“I thought the Affordable Care Act would save $2,500 per family. What happened?” asked an audience member.
Peterson quipped: “I voted ‘no,’ so I’ll let these guys handle that.”
Peterson's comments were met with laughter from the packed crowd of area farmers and from the Democratic lawmakers. Walz and Klobuchar subsequently gave their responses to the question.
“This health discussion has got to be broader, it’s got to point out where there are weaknesses and failures, it’s got to make sure we’re not leaving people behind or distorting the system,” Walz said at the event. “But don’t pretend there was some type of safe harbor before this where everything was just peachy keen.”
There was no immediate criticism or complaint reported about the incident from the audience.
However, state Republican lawmakers and activists quickly seized on a video clip shot by television station KEYC to criticize the lawmakers. Republican activists characterized the lawmakers as laughing about the problems with the implementation of the Affordable Care Act and at the question, instead of at Peterson's comments. The video quickly surged through state and national conservative websites. The criticism overlapped with the messages being pushed by national Republican organizations, such as the National Republic Congressional Committee. . . .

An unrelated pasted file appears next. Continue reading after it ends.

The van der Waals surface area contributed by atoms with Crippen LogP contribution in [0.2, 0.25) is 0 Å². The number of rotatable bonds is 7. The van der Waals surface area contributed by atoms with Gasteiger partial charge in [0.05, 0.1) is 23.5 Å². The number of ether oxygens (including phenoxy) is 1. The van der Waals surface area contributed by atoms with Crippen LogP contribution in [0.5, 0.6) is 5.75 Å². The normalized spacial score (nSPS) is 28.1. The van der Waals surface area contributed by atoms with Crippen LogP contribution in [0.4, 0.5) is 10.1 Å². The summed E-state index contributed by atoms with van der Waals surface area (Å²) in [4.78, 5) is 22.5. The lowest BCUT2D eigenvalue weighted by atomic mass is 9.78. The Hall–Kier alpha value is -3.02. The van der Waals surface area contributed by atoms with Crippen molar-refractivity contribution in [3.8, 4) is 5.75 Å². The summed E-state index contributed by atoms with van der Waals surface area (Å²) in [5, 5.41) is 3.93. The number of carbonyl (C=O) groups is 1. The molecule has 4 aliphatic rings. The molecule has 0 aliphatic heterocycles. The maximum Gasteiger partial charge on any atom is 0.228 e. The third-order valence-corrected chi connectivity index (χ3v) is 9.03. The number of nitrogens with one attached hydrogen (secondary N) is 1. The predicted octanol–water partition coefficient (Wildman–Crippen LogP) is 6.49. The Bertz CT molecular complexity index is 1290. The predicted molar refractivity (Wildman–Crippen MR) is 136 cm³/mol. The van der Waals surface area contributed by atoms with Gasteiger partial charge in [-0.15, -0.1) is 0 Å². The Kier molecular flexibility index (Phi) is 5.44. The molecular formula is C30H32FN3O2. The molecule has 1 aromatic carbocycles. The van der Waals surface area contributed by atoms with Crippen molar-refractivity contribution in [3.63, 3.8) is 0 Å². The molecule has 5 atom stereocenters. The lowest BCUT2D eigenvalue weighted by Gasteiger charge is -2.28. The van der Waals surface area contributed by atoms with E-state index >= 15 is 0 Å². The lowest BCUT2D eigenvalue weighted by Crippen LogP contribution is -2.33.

The speed and scope of the video's spread has been a surprise, but it clarified something that has been brewing since last year: The debate over the Affordable Care Act appears that to be position to be the marquee issue to dominate campaigns during this year's elections, possibly even more extensively than during the law's controversial passage.
And there's this:
Walz spokesman Tony Ufkin said the characterization that Walz laughed at the problems with the law was unfair and completely inaccurate.
"The KEYC clarification speaks for itself. The Congressman always shows concern for constituents and answers their questions, as he did in this case. He also met with the individual after the event to offer his assistance. . . .
Republicans and the NRCC aren't the only ones to shorten a video clip in order to spin the excerpt as something it's not. A classic example in Minnesota state-level politics occurred in 2012, when the Minnesota DFL House caucus campaign released a clip of Representative Mary Franson speaking at a Tea Party rally, supposedly repeating the "joke" comparing feeding people on SNAP to feeding wild animals.
In reality, Franson repeated the material as part of a much longer discussion of how attacks on her spiraled out of control even after she issued an apology.
When partisan committees and organizations send Bluestem video clips and excerpts from writings, we always try to locate or request the original unedited video or document. While we lean left, we also try to lean fair, and common humanity suggests that Representative Franson, Senator Klobuchar and the Congressmen are treated equally. Bluestem strives to never post anything that we know to be untrue.
Photo: Klobuchar, Peterson and Walz at the ag forum in North Mankato, via KEYC-TV.